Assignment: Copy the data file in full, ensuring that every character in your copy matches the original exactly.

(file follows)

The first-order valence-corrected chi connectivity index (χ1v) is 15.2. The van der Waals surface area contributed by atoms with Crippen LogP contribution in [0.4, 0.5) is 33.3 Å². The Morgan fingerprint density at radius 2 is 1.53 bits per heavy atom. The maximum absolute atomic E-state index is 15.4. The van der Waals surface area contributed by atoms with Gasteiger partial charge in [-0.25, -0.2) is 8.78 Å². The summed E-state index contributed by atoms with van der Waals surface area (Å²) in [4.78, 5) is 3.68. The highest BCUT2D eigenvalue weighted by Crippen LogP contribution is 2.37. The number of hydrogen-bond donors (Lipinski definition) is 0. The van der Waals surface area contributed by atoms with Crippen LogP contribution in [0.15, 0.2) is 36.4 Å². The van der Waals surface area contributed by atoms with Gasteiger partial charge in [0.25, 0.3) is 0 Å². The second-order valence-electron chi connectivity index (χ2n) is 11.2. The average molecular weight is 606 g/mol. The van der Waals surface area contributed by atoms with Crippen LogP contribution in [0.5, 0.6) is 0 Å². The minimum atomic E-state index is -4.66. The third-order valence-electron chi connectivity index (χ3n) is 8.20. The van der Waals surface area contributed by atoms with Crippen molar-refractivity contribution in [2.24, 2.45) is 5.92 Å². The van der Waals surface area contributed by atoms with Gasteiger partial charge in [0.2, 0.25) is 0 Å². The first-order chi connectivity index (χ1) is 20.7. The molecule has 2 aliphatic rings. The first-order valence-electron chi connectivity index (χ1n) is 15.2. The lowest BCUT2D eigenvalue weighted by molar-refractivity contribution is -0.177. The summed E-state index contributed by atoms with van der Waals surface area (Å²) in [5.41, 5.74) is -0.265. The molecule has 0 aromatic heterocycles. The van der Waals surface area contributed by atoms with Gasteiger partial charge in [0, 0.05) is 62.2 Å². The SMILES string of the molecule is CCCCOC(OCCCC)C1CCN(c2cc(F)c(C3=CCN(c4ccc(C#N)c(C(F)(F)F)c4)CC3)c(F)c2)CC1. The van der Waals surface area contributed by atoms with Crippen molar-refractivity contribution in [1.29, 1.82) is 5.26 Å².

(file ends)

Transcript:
The first-order valence-corrected chi connectivity index (χ1v) is 15.2. The van der Waals surface area contributed by atoms with Crippen LogP contribution in [0.4, 0.5) is 33.3 Å². The Morgan fingerprint density at radius 2 is 1.53 bits per heavy atom. The maximum absolute atomic E-state index is 15.4. The van der Waals surface area contributed by atoms with Gasteiger partial charge in [-0.25, -0.2) is 8.78 Å². The summed E-state index contributed by atoms with van der Waals surface area (Å²) in [4.78, 5) is 3.68. The highest BCUT2D eigenvalue weighted by Crippen LogP contribution is 2.37. The number of hydrogen-bond donors (Lipinski definition) is 0. The van der Waals surface area contributed by atoms with Crippen LogP contribution in [0.15, 0.2) is 36.4 Å². The van der Waals surface area contributed by atoms with Gasteiger partial charge in [0.25, 0.3) is 0 Å². The second-order valence-electron chi connectivity index (χ2n) is 11.2. The average molecular weight is 606 g/mol. The van der Waals surface area contributed by atoms with Crippen LogP contribution in [0.5, 0.6) is 0 Å². The minimum atomic E-state index is -4.66. The third-order valence-electron chi connectivity index (χ3n) is 8.20. The van der Waals surface area contributed by atoms with Crippen molar-refractivity contribution in [2.24, 2.45) is 5.92 Å². The van der Waals surface area contributed by atoms with Gasteiger partial charge in [0.2, 0.25) is 0 Å². The first-order chi connectivity index (χ1) is 20.7. The molecule has 2 aliphatic rings. The first-order valence-electron chi connectivity index (χ1n) is 15.2. The lowest BCUT2D eigenvalue weighted by molar-refractivity contribution is -0.177. The summed E-state index contributed by atoms with van der Waals surface area (Å²) in [5.41, 5.74) is -0.265. The molecule has 0 aromatic heterocycles. The van der Waals surface area contributed by atoms with Gasteiger partial charge in [0, 0.05) is 62.2 Å². The SMILES string of the molecule is CCCCOC(OCCCC)C1CCN(c2cc(F)c(C3=CCN(c4ccc(C#N)c(C(F)(F)F)c4)CC3)c(F)c2)CC1. The van der Waals surface area contributed by atoms with Crippen molar-refractivity contribution in [1.29, 1.82) is 5.26 Å².